Family pet or furry human: the high cost to dogs of all our fussing – Sydney Morning Herald
“When your children are teenagers, it’s important to have a dog so that someone in the house is happy to see you.”
To the humans who lived with him, Carlo was an adorable, handsome fellow, a prince among dogs, and possibly a genius. He was, Jane Rogers says, “so important to us”, her voice catching as she recalls what he meant to her and her late husband, and her adult children. “At times he was like our child,” she says, “sometimes he was like our brother.”
To the casual observer, however, Carlo was simply an oddly proportioned little dog, trotting about importantly on short, bandy legs that supported a rotund black-and-white body, a pointy head and a long tail. He looked like the misbegotten love child of a wild night between a corgi and a fox terrier, or maybe a three-way. Love is blind.
He would waddle to the door and bark furiously when you arrived at Rogers’ house, no matter how many times he’d met you. Once you got in, it was a matter of beating Carlo to the sofa. Thwarted, he would spend much of his time violently thrashing his squeaky toy from side to side, as if trying to kill an uncooperative rat. In that narrow house, he was a presence that could not be ignored.
If you weren’t fond of dogs, Carlo might strike you as a bit of a pest. If you were, he was amusing company. Rogers took him to work with her every day – she was the boss – and swears he was a calming presence and a hit with everyone, except one woman who was afraid of dogs.
So when Carlo, at 13, was diagnosed with a tumour in his throat obstructing his windpipe, his owners didn’t hesitate to choose the option of $10,000 worth of chemotherapy, and possibly up to $25,000 worth, in order to buy him another year or so. He lived for another 18 months before developing a second tumour in his lung. At that point, they agreed to have him euthanised.
“The vet said, ‘Carlo will give you his very last breath,’ ” Rogers recalls. ” ‘He will try and stay alive for you, be there for you, whatever it takes and that’s what companion animals are like, but you have to be the good human and you have to look after your dog now and let me put him to sleep.’ So we came to the decision very quickly, but it was still hard, of course.”
Carlo’s ashes, which arrived from the pet crematorium in a tasteful cardboard box with pressed flowers and his name inscribed on top, now sit on the mantelpiece in the house they all once shared.
Carlo was special to the family, but in terms of dogs and dedication and the lengths to which people are willing to go to save a companion, it’s not an unusual story. Dogs have evolved with us. We share a special bond with them. We only have to stroke their fur or meet their eyes to release in us a burst of oxytocin, the pleasure hormone, and science suggests they get a burst, too.
One of Rogers’ daughters remembers her mother saying, only half in jest: “If I’d known how wonderful dogs are, I’d never have had you two girls.”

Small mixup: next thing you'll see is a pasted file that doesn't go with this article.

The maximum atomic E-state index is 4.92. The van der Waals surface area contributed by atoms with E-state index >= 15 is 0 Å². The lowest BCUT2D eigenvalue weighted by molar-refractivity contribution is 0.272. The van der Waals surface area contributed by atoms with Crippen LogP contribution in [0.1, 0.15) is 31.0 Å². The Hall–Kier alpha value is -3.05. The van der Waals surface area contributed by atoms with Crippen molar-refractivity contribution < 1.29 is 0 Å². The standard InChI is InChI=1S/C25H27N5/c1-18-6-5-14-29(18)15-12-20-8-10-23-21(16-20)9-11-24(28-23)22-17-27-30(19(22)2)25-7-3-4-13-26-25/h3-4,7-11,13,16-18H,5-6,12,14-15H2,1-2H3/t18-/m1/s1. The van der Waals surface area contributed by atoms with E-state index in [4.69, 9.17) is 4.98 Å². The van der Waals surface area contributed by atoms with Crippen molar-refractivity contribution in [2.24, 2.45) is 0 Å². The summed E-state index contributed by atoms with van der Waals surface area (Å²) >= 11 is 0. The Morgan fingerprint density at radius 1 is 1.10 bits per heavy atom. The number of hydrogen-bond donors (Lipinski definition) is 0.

People love them with an uncomplicated intensity. Dogs don’t judge. Dogs don’t hold a grudge. Dogs listen. Dogs comfort. A few years into Carlo’s reign, one of Rogers’ daughters remembers her mother saying, only half in jest: “If I’d known how wonderful dogs are, I’d never have had you two girls.”
Forty per cent of Australian households now have a dog, and, arguably, never have so many canines commanded such a depth of devotion. If the dog of old was the trusty family pet, fondly left to its own devices and blithely wolfing down Pal in the backyard, the 21st-century dog is more likely to be a pampered “fur baby” who sleeps under the doona, dines on organic pasture-raised lamb with ancient grains, enjoys, or endures, spa baths, and is possibly on Prozac. Even “sensible” owners admit to buying doggy Christmas presents.
It’s hard to pinpoint when The Canine Ascendancy began. My own theory is that the relationship changed and went public when humans agreed to pick up their dog’s poo. It’s now turbo-charged, running a fine line between love, worship and fetishising. It’s a brave person these days who will admit they don’t particularly like dogs. It’s more acceptable to confess to not liking small children.
One of Anthony Albanese’s first acts as Prime Minister was to set up a Twitter account for his dog Toto (“Morning walkies with Dad!” ). In May, Roger Federer posted a smiling picture of himself with his new dog: “We gave in … But we couldn’t be happier. Welcome to the family, Willow.” Donald Trump distinguished himself by being the US first president in 100 years not to own a dog during his time in the White House. Former PM Scott Morrison had a schnoodle (its barking upset the neighbours at Kirribilli House).
At Marley and Friends, an upmarket dog grooming salon in Sydney’s Double Bay, owners can add a mud bath or “crystal balancing treatment” to their dog’s Japanese-style wash and trim. Popular trim styles, says owner Dianah Todaro, are the teddy-bear face and the lion tail. She’s putting in a doggy cam so anxious owners can watch their “pupper’s” salon sessions on an app.